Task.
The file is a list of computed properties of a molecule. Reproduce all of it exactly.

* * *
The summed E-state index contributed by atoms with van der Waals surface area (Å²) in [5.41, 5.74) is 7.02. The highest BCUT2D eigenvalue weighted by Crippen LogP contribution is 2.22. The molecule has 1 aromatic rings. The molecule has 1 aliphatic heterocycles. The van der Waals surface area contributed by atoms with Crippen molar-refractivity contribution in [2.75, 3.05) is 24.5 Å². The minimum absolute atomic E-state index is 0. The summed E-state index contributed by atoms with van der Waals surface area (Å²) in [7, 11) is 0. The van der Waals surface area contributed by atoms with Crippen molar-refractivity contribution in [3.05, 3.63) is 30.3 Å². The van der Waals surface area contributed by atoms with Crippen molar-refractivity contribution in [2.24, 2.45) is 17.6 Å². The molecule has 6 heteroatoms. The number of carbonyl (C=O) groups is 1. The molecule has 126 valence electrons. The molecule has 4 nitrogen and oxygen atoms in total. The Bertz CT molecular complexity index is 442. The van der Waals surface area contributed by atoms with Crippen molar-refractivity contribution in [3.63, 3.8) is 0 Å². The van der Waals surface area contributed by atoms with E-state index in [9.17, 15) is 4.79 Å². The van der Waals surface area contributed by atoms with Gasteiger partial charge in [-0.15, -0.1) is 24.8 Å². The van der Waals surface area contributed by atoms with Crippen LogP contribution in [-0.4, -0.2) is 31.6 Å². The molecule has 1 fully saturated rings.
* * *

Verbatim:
The summed E-state index contributed by atoms with van der Waals surface area (Å²) in [5.41, 5.74) is 7.02. The highest BCUT2D eigenvalue weighted by Crippen LogP contribution is 2.22. The molecule has 1 aromatic rings. The molecule has 1 aliphatic heterocycles. The van der Waals surface area contributed by atoms with Crippen molar-refractivity contribution in [2.75, 3.05) is 24.5 Å². The minimum absolute atomic E-state index is 0. The summed E-state index contributed by atoms with van der Waals surface area (Å²) in [7, 11) is 0. The van der Waals surface area contributed by atoms with Crippen molar-refractivity contribution in [3.05, 3.63) is 30.3 Å². The van der Waals surface area contributed by atoms with Crippen molar-refractivity contribution in [2.24, 2.45) is 17.6 Å². The molecule has 6 heteroatoms. The number of carbonyl (C=O) groups is 1. The molecule has 126 valence electrons. The molecule has 4 nitrogen and oxygen atoms in total. The Bertz CT molecular complexity index is 442. The van der Waals surface area contributed by atoms with Crippen molar-refractivity contribution in [3.63, 3.8) is 0 Å². The van der Waals surface area contributed by atoms with E-state index in [9.17, 15) is 4.79 Å². The van der Waals surface area contributed by atoms with Gasteiger partial charge in [-0.15, -0.1) is 24.8 Å². The van der Waals surface area contributed by atoms with Crippen LogP contribution in [-0.4, -0.2) is 31.6 Å². The molecule has 1 fully saturated rings.